Quantcast

Web Letters | The Nation

Web Letter

Loved the articles, but I get so sick of the nuclear industry insistingthat it is cheap and green, when it is so neither.

David Fleming's article "WhyNuclear Power Cannot Be a Major Energy Source," for the Foundationfor the Economics of Sustainability, describes in detail the enormousamount of fossil energy necessary to mine uranium, extract and prepareit for use in a nuclear reactor, build the reactor, and, when its lifeis over, to decommission it and look after its radioactive waste. Hestates that "when the energy costs of construction and decommissioningare taken into account, nuclear reactors, averaged over their lifetimes,produce more carbon dioxide than gas-fired power stations (per unit ofelectricity generated), until they have been in full-power operation forabout seven years." Furthermore much more potent greenhouse gases thanCO2, are used in the fuel cycle.

The nuclear industry gets about $9 billion a year in federal subsidies,trailing only oil and coal in federal energy aid. The Energy Policy Actof 2005 gave the industry an estimated $12 billion more in tax breaks,and now nuclear industry lobbyists inserted a provision into the Senateenergy bill of more billion dollar taxpayer subsidies through loanguarantees. The 1950s Price-Anderson Act capped industry liability atabout $10 billion in the event of an accident, though a major nuclearmeltdown could easily run fifty times that. The industry's greed--and/orfear of the non-viability of building reactors--seems to know no bounds.Even the Congressional Budget Office recognizes the proposed additionalsubsidies as a bad idea.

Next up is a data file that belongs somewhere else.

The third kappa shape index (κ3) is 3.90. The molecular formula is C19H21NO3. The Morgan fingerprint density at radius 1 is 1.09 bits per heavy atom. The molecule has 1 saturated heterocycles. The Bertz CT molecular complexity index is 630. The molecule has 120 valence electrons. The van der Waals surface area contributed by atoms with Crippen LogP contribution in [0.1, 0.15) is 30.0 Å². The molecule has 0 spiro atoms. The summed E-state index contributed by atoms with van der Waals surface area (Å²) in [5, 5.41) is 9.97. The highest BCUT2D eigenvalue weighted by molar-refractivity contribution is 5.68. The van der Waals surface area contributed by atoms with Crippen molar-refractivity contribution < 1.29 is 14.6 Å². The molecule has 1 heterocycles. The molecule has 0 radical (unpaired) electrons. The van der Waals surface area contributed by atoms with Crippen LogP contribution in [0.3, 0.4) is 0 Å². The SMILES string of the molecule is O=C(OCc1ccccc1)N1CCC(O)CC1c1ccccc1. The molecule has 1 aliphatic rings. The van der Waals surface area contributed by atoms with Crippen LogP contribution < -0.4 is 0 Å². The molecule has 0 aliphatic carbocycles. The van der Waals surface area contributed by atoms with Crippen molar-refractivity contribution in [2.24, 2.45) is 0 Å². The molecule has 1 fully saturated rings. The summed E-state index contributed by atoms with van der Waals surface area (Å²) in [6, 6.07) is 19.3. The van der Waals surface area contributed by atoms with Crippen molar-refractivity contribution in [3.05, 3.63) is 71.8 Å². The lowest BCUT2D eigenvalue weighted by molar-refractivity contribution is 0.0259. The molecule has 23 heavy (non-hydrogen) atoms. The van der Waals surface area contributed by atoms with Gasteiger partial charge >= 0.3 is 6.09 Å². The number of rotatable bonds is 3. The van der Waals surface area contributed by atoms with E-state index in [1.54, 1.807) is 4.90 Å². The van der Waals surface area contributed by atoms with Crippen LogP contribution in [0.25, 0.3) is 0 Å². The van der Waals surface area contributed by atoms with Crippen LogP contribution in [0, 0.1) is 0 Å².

Experts say building nuclear plants is so financially risky that theonly way they would be considered is if the federal governmentguarantees investors against loan defaults or other problems--putting theburden on taxpayers. And even if building proceeded at breakneck speed,the time and cost involved make it doubtful that enough plants could bebuilt to make a dent in greenhouse-gas emissions by 2050, while thewaste problem remains unresolved, as well as the fact that reactors makegreat terrorist targets.

The billions funneled to the nuclear industry would be better spentcleaning up and decommissioning existing reactors while we still havethe energy to do so and investing in renewable energy.

Wanda Ballentine

St. Paul, MN

Nov 11 2007 - 10:34pm

Before commenting, please read our Community Guidelines.